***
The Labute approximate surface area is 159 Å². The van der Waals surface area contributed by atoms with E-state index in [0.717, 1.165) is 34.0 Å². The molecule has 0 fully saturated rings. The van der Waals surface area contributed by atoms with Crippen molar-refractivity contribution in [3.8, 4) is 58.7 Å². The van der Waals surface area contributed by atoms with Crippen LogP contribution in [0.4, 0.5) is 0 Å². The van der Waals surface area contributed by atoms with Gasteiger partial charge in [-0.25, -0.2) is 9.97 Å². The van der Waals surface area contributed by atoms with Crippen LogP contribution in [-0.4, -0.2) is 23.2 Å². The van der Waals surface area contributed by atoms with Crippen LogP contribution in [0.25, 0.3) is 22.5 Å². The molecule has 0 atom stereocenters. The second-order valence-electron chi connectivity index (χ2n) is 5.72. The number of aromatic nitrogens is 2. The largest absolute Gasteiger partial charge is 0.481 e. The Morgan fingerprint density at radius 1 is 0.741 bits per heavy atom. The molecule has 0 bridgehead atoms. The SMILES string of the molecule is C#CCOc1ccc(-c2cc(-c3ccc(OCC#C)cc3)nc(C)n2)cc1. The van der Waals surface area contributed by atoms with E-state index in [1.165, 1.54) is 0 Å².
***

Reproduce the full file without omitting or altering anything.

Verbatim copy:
The Labute approximate surface area is 159 Å². The van der Waals surface area contributed by atoms with E-state index in [0.717, 1.165) is 34.0 Å². The molecule has 0 fully saturated rings. The van der Waals surface area contributed by atoms with Crippen molar-refractivity contribution in [3.8, 4) is 58.7 Å². The van der Waals surface area contributed by atoms with Crippen LogP contribution in [0.4, 0.5) is 0 Å². The van der Waals surface area contributed by atoms with Gasteiger partial charge in [-0.25, -0.2) is 9.97 Å². The van der Waals surface area contributed by atoms with Crippen LogP contribution in [-0.4, -0.2) is 23.2 Å². The van der Waals surface area contributed by atoms with Crippen LogP contribution in [0.25, 0.3) is 22.5 Å². The molecule has 0 atom stereocenters. The second-order valence-electron chi connectivity index (χ2n) is 5.72. The number of aromatic nitrogens is 2. The largest absolute Gasteiger partial charge is 0.481 e. The Morgan fingerprint density at radius 1 is 0.741 bits per heavy atom. The molecule has 0 bridgehead atoms. The SMILES string of the molecule is C#CCOc1ccc(-c2cc(-c3ccc(OCC#C)cc3)nc(C)n2)cc1. The van der Waals surface area contributed by atoms with E-state index in [1.165, 1.54) is 0 Å².